Those days are over. And it is completely absurd that my doctor would approve of me better when I weighed less but was so sick. The BMI is a flawed tool. The fearmongering, moral panicking, and priggish public health crisis haranguing must stop. All bodies do not need to exist in a narrow range. If adherence to a diet requires you to quit your job, drop out of school, live with your parents, it’s not working. It won’t work and I won’t waste any more time trying. Every time environmental and food activists demonize fat bodies, I get angry. These struggles should be linked: food production and access, environmental damage, and body liberation. It has stopped shocking me when otherwise progressive or radical people make anti-fat and usually classist comments (but never using the descriptive word “fat;” always the clinical “overweight” or “obese”.) The word “overweight” is used as a noun; it’s a disease now. And the infuriating thing about body policing is that it’s done by sensible people for your own good. A local bike association touts biking as a healthy activity because “it keeps your weight down.”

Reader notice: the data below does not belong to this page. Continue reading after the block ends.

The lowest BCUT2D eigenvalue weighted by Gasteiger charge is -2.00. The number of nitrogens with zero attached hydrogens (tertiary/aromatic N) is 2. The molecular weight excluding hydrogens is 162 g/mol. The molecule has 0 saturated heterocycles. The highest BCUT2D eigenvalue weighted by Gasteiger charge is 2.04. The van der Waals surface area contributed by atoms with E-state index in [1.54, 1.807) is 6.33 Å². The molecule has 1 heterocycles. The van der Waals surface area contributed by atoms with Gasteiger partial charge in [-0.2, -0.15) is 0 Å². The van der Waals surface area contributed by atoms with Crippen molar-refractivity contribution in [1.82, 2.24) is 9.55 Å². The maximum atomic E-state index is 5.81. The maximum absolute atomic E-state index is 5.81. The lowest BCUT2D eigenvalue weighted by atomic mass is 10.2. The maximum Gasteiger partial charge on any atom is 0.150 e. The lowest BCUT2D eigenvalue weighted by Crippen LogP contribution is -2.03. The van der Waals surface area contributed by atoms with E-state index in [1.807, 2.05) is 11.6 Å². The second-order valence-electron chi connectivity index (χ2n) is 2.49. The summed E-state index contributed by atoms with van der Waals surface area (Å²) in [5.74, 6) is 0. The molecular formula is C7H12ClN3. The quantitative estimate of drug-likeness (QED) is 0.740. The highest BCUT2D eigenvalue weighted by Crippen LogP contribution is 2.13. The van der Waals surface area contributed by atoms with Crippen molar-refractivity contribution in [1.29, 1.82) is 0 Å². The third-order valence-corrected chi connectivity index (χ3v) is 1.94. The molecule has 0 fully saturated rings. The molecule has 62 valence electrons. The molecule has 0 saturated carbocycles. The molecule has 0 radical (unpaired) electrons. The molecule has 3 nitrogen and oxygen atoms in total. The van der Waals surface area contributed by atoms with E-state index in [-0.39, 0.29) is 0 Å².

Gaining is a tragedy and losing is a great accomplishment. Once you recover from the most pernicious habits of an eating disorder (a confusing and shadowy process; there is not a clear demarcation between well and sick in this business of eating) you imagine that you will be able to maintain your thinness through “healthy diet and exercise.” I have always been sickly fascinated that so many celebrities who have recovered from eating disorders are still very thin, perhaps a result of ’round the clock trainers and chefs. But healthy diet and exercise are not so healthy. Obsession (because this stuff is insidious and ubiquitous) with getting the required minutes of aerobic activity and eating the correct portions and foods was the problem to begin with. And as Marion Nestle and Susie Orbach say, a lot of eating and exercise science is fashion; it shifts all the time. Keeping up with the current recommendations can make you crazy. Instead of always relying on experts, people need to trust their native wisdom. All people should have the right, the access to a variety of tasty food and be trusted to eat what is right for them. And all people should have safe neighborhoods to walk, bike, play, and run in; the gym membership is no solution to neighborhoods fraught with traffic and violence.